CHEETAH CUB UNDERGOES SURGERY
At the beginning of September, MaryJane, cub of Rosalina (mother) and Martin (father), fell out of a tree while playing with her siblings. Unfortunately her leg was caught in the branches as she fell, causing an ugly break of her hindleg, as well as torn and bruised muscles and ligaments.
Dr Ras in Phalaborwa performed surgery, inserting a plate, but due to the severity of the fracture, the wound soon became septic. Mrs Lente Roode decided that it would be best for curator, Christo Schreiber, to take MaryJane to Onderspoort Veterinary Hospital in Pretoria, where she would have access to the best veterinary care in the country.
Surgeon, Dr Bruce Neville, operated on her on the 6th of September. A new plate was inserted, and a skin graft performed. Unfortunately the skin was rejected by the body, and all the skin, including the healthy skin, died off in the two weeks that followed. Every second day the wound was thoroughly cleaned, and new drapings and bandages covered the opened wound.
MaryJane was in immense pain, and didn’t eat for the first few days following surgery. We were worried that her condition would deteriorate, causing further complications. Mrs Roode had to leave Pretoria to attend US Friends of HESC‘s fundraising events in New York, and I had to take over. It was rewarding to work with MaryJane. She is a wild cub, but in time she started to trust me, eating out of my hand and enjoying being scratched on the head and ears. Her open wound is healing nicely, and new flesh is beginning to grow. She is now back in Hoedspruit, staying at the hospital at HESC, where Dr Rogers attends toÂ the cleaning of the wound on a regular basis. Dr Neville at Onderstepoort will decide in two weeks time what the next procedure will be. The good news is that MaryJane is now beginning to stand on her injured leg.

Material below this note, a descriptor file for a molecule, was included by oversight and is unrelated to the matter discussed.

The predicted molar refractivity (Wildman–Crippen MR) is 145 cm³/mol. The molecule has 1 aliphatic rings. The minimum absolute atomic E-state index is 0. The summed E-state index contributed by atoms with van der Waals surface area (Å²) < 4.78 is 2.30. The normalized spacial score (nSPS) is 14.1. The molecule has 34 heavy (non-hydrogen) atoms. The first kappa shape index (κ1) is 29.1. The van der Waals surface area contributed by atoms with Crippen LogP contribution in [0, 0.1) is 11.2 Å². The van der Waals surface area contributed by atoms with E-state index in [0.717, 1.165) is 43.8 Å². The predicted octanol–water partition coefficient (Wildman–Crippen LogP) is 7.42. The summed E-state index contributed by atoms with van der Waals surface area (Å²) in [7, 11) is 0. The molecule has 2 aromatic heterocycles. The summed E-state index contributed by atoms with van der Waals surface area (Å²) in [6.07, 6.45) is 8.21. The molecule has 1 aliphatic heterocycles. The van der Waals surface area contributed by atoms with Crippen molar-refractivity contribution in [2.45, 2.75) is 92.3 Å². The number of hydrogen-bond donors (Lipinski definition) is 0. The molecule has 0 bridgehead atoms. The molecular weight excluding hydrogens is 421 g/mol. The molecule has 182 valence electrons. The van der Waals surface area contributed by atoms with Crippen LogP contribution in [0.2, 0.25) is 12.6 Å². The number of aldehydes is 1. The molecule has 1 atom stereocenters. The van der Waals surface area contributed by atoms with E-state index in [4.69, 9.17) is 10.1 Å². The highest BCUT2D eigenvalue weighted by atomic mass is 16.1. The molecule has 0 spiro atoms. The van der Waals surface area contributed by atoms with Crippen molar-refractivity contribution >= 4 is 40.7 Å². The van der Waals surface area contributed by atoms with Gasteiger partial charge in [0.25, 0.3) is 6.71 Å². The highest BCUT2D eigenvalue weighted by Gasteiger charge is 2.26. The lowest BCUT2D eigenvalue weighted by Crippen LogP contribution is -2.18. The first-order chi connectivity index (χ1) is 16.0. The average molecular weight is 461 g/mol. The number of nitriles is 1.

I would like to thank Dr Bruce Neville and his team for the care and assistance with MaryJane. Unfortunately, she will not be reunited with her siblings until her wound is totally healed, and the chance of infection is no longer an issue.
Going forward, MaryJane will not be released into the wild with the other cubs due to her injury. HESC will continue to take great care of her. She is such an amazing creature, teaching us all about the trust that can be built between man and animal.
I miss taking care of MaryJane, but will be at HESC next week, and will see her then. Christo confirmed to me this morning that this feisty cub is still eating well, and receives her head scratch from him too.
The photos were taken during the course of her treatment over the past 2 weeks, and you can see the improvement and new “flesh”. Seeing the satin red flesh is the best thing on earth, as it show encouraging signs of the wound healing.